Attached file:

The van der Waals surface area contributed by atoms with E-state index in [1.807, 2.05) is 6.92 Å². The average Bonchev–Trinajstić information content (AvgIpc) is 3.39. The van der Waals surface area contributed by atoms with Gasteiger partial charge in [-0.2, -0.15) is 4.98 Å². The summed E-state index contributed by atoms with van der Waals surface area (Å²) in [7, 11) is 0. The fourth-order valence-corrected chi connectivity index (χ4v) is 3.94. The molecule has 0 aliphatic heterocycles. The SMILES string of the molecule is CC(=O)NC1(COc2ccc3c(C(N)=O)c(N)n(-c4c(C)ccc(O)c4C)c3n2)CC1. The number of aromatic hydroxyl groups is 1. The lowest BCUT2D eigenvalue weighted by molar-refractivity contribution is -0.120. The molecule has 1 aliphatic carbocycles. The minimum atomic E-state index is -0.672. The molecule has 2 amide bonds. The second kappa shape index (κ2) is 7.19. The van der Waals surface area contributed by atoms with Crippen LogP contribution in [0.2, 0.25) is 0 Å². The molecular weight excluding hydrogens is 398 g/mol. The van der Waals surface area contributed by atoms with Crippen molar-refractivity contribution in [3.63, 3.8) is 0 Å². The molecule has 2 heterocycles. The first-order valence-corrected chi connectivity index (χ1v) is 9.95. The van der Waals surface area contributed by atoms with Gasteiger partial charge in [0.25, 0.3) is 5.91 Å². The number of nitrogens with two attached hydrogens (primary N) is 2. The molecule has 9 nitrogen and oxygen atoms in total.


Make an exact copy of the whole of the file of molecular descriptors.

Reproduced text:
The van der Waals surface area contributed by atoms with E-state index in [1.807, 2.05) is 6.92 Å². The average Bonchev–Trinajstić information content (AvgIpc) is 3.39. The van der Waals surface area contributed by atoms with Gasteiger partial charge in [-0.2, -0.15) is 4.98 Å². The summed E-state index contributed by atoms with van der Waals surface area (Å²) in [7, 11) is 0. The fourth-order valence-corrected chi connectivity index (χ4v) is 3.94. The molecule has 0 aliphatic heterocycles. The SMILES string of the molecule is CC(=O)NC1(COc2ccc3c(C(N)=O)c(N)n(-c4c(C)ccc(O)c4C)c3n2)CC1. The number of aromatic hydroxyl groups is 1. The lowest BCUT2D eigenvalue weighted by molar-refractivity contribution is -0.120. The molecule has 1 aliphatic carbocycles. The minimum atomic E-state index is -0.672. The molecule has 2 amide bonds. The second kappa shape index (κ2) is 7.19. The van der Waals surface area contributed by atoms with Crippen LogP contribution in [0.2, 0.25) is 0 Å². The molecular weight excluding hydrogens is 398 g/mol. The van der Waals surface area contributed by atoms with Crippen molar-refractivity contribution in [3.63, 3.8) is 0 Å². The molecule has 2 heterocycles. The first-order valence-corrected chi connectivity index (χ1v) is 9.95. The van der Waals surface area contributed by atoms with Gasteiger partial charge in [0.25, 0.3) is 5.91 Å². The number of nitrogens with two attached hydrogens (primary N) is 2. The molecule has 9 nitrogen and oxygen atoms in total.